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NASA Launches Probe To Bring Piece Of Asteroid Back To Earth

(NASA/Handout via Reuters)

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Andrew Follett Energy and Science Reporter
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NASA is probing where no probe has probed before, announcing a new mission to make contact with asteroid Bennu and ultimately return it to Earth for study.

NASA’s OSIRIS-REx probe will fly to Bennu in 2018 and acquire samples of the asteroid using the Solo cup-inspired reverse vacuum device. The 4,650-pound, $800 million spacecraft will launch during a 34-day window this September and should reach Bennu sometime in 2018. The probe will collect up to four pounds of material from Bennu and return it to Earth by 2023.

“We are going out to explore an unknown world,” Dr. Dante Lauretta, a scientist at the University of Arizona who works on the mission, said in a press statement. “We’re going to map it in great detail. It will be the most well characterized asteroid in our solar system by the time we’re through with it.”

Bennu is one of many near-Earth asteroids that has a small chance of one day slamming into Earth. Returning samples from it will allow NASA to better predict how asteroids move, making it easier for the space agency to stop future rocks from striking our planet.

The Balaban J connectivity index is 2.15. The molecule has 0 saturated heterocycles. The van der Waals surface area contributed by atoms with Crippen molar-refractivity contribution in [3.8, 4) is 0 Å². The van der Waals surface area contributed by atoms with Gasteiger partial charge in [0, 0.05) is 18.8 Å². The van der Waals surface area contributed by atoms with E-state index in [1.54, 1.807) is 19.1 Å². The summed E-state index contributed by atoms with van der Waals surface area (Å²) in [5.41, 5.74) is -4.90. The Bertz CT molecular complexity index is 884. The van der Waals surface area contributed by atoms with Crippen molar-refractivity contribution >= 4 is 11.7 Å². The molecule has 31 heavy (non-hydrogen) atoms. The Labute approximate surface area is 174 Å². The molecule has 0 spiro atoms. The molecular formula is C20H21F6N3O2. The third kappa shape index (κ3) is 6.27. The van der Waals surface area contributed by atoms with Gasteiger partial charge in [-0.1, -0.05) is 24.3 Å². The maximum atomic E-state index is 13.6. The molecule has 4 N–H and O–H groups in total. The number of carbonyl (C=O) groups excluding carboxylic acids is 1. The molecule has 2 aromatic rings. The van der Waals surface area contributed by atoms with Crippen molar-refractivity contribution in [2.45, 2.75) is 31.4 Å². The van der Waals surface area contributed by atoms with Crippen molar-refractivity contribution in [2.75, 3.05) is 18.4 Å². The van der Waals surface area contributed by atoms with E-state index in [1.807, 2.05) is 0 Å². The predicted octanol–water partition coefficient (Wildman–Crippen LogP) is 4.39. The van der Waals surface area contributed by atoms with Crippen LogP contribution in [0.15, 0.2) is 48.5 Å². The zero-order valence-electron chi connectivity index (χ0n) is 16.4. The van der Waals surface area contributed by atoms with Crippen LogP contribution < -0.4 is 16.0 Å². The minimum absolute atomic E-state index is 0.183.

OSIRIS isn’t the only asteroid mission NASA is getting ready for. The space agency also plans to launch a probe in 2021 to pull an asteroid close to the moon for astronauts to study. Plans to pull the asteroid in for study have been heavily criticized by scientists and Congress.

Dr. Richard Binzel, a planetary scientist at the Massachusetts Institute of Technology, presented a scathing take-down of the mission. Binzel said it was a “dead end,” “not a science mission,” and that it would destroy NASA’s Planetary Science Division.

Private companies also plan on sending probes to make contact with asteroids. Deep Space Industries (DSI) plans to do so in 2017, the company’s CEO told The Daily Caller News Foundation. DSI believes it can sell air, building material, water and propellant in space cheaper than launching from Earth. The company believes it can begin full-scale asteroid mining operations in the mid-2020s.

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